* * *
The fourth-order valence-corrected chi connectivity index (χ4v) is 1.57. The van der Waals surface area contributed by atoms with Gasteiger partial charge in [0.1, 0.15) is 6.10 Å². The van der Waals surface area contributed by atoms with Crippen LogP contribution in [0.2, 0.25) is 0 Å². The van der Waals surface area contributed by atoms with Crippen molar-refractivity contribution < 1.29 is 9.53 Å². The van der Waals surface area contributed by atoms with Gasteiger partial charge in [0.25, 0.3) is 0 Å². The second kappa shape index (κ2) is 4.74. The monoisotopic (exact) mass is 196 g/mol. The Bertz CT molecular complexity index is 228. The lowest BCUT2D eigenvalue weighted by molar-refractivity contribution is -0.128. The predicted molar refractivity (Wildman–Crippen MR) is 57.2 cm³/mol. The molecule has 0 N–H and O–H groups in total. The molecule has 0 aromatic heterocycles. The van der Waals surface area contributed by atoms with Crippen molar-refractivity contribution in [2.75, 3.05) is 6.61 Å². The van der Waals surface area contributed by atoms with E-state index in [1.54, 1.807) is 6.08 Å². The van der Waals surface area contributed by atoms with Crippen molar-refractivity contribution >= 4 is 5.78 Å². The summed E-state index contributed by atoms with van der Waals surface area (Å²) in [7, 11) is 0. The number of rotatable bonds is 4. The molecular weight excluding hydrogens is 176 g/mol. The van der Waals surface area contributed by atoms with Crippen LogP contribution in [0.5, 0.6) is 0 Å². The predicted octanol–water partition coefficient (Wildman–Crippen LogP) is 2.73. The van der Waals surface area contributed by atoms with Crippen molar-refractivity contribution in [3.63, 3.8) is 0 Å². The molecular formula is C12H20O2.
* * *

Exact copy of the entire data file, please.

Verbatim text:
The fourth-order valence-corrected chi connectivity index (χ4v) is 1.57. The van der Waals surface area contributed by atoms with Gasteiger partial charge in [0.1, 0.15) is 6.10 Å². The van der Waals surface area contributed by atoms with Crippen LogP contribution in [0.2, 0.25) is 0 Å². The van der Waals surface area contributed by atoms with Crippen molar-refractivity contribution < 1.29 is 9.53 Å². The van der Waals surface area contributed by atoms with Gasteiger partial charge in [0.25, 0.3) is 0 Å². The second kappa shape index (κ2) is 4.74. The monoisotopic (exact) mass is 196 g/mol. The Bertz CT molecular complexity index is 228. The lowest BCUT2D eigenvalue weighted by molar-refractivity contribution is -0.128. The predicted molar refractivity (Wildman–Crippen MR) is 57.2 cm³/mol. The molecule has 0 N–H and O–H groups in total. The molecule has 0 aromatic heterocycles. The van der Waals surface area contributed by atoms with Crippen molar-refractivity contribution in [2.75, 3.05) is 6.61 Å². The van der Waals surface area contributed by atoms with E-state index in [1.54, 1.807) is 6.08 Å². The van der Waals surface area contributed by atoms with Crippen molar-refractivity contribution >= 4 is 5.78 Å². The summed E-state index contributed by atoms with van der Waals surface area (Å²) in [7, 11) is 0. The number of rotatable bonds is 4. The molecular weight excluding hydrogens is 176 g/mol. The van der Waals surface area contributed by atoms with Crippen LogP contribution in [0.5, 0.6) is 0 Å². The predicted octanol–water partition coefficient (Wildman–Crippen LogP) is 2.73. The van der Waals surface area contributed by atoms with Crippen molar-refractivity contribution in [3.63, 3.8) is 0 Å². The molecular formula is C12H20O2.